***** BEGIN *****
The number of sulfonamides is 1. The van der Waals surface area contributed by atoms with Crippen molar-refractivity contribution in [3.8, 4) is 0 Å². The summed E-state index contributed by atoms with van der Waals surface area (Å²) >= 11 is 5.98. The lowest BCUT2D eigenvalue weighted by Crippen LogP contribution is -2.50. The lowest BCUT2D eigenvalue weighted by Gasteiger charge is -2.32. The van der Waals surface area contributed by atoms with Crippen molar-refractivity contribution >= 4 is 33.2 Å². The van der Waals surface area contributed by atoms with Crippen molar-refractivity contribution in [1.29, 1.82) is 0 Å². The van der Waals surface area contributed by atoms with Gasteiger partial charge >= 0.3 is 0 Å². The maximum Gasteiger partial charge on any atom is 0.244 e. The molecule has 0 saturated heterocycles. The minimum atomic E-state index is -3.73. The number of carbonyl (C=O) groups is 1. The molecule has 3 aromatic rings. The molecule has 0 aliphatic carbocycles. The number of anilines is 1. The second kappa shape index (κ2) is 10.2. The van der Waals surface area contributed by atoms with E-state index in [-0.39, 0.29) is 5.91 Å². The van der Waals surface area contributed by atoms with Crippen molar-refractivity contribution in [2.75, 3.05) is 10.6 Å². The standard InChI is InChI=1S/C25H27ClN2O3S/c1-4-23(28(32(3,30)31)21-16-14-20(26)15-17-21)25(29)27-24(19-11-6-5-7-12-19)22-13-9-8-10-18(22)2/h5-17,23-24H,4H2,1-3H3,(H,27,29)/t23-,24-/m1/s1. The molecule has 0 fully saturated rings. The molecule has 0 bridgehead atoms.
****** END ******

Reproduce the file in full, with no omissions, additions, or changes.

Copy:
The number of sulfonamides is 1. The van der Waals surface area contributed by atoms with Crippen molar-refractivity contribution in [3.8, 4) is 0 Å². The summed E-state index contributed by atoms with van der Waals surface area (Å²) >= 11 is 5.98. The lowest BCUT2D eigenvalue weighted by Crippen LogP contribution is -2.50. The lowest BCUT2D eigenvalue weighted by Gasteiger charge is -2.32. The van der Waals surface area contributed by atoms with Crippen molar-refractivity contribution >= 4 is 33.2 Å². The van der Waals surface area contributed by atoms with Crippen molar-refractivity contribution in [1.29, 1.82) is 0 Å². The van der Waals surface area contributed by atoms with Gasteiger partial charge >= 0.3 is 0 Å². The maximum Gasteiger partial charge on any atom is 0.244 e. The molecule has 0 saturated heterocycles. The minimum atomic E-state index is -3.73. The number of carbonyl (C=O) groups is 1. The molecule has 3 aromatic rings. The molecule has 0 aliphatic carbocycles. The number of anilines is 1. The second kappa shape index (κ2) is 10.2. The van der Waals surface area contributed by atoms with E-state index in [-0.39, 0.29) is 5.91 Å². The van der Waals surface area contributed by atoms with Crippen molar-refractivity contribution in [2.75, 3.05) is 10.6 Å². The standard InChI is InChI=1S/C25H27ClN2O3S/c1-4-23(28(32(3,30)31)21-16-14-20(26)15-17-21)25(29)27-24(19-11-6-5-7-12-19)22-13-9-8-10-18(22)2/h5-17,23-24H,4H2,1-3H3,(H,27,29)/t23-,24-/m1/s1. The molecule has 0 fully saturated rings. The molecule has 0 bridgehead atoms.